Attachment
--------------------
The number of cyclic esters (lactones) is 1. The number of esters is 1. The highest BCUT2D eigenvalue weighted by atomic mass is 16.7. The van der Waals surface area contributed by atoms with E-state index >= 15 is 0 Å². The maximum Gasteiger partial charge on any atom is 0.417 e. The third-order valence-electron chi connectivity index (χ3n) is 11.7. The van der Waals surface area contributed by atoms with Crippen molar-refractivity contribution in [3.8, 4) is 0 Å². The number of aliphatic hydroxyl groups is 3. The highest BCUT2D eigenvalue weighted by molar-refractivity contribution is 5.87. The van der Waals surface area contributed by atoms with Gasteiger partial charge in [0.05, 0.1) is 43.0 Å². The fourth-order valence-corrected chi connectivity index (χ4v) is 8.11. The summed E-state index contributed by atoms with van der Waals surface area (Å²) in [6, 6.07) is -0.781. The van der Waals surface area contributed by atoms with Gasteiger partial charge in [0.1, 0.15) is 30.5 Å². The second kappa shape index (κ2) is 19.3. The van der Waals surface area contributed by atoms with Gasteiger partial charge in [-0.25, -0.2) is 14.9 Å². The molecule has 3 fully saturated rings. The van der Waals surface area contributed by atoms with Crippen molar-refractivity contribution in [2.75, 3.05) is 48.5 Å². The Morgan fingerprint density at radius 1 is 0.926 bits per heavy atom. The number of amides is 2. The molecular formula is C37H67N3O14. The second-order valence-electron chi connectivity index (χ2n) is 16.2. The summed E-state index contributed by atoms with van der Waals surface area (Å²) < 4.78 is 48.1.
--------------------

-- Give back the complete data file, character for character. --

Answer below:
The number of cyclic esters (lactones) is 1. The number of esters is 1. The highest BCUT2D eigenvalue weighted by atomic mass is 16.7. The van der Waals surface area contributed by atoms with E-state index >= 15 is 0 Å². The maximum Gasteiger partial charge on any atom is 0.417 e. The third-order valence-electron chi connectivity index (χ3n) is 11.7. The van der Waals surface area contributed by atoms with Crippen molar-refractivity contribution in [3.8, 4) is 0 Å². The number of aliphatic hydroxyl groups is 3. The highest BCUT2D eigenvalue weighted by molar-refractivity contribution is 5.87. The van der Waals surface area contributed by atoms with Gasteiger partial charge in [0.05, 0.1) is 43.0 Å². The fourth-order valence-corrected chi connectivity index (χ4v) is 8.11. The summed E-state index contributed by atoms with van der Waals surface area (Å²) in [6, 6.07) is -0.781. The van der Waals surface area contributed by atoms with Gasteiger partial charge in [0.1, 0.15) is 30.5 Å². The second kappa shape index (κ2) is 19.3. The van der Waals surface area contributed by atoms with Gasteiger partial charge in [-0.25, -0.2) is 14.9 Å². The molecule has 3 fully saturated rings. The van der Waals surface area contributed by atoms with Crippen molar-refractivity contribution in [2.75, 3.05) is 48.5 Å². The Morgan fingerprint density at radius 1 is 0.926 bits per heavy atom. The number of amides is 2. The molecular formula is C37H67N3O14. The second-order valence-electron chi connectivity index (χ2n) is 16.2. The summed E-state index contributed by atoms with van der Waals surface area (Å²) < 4.78 is 48.1.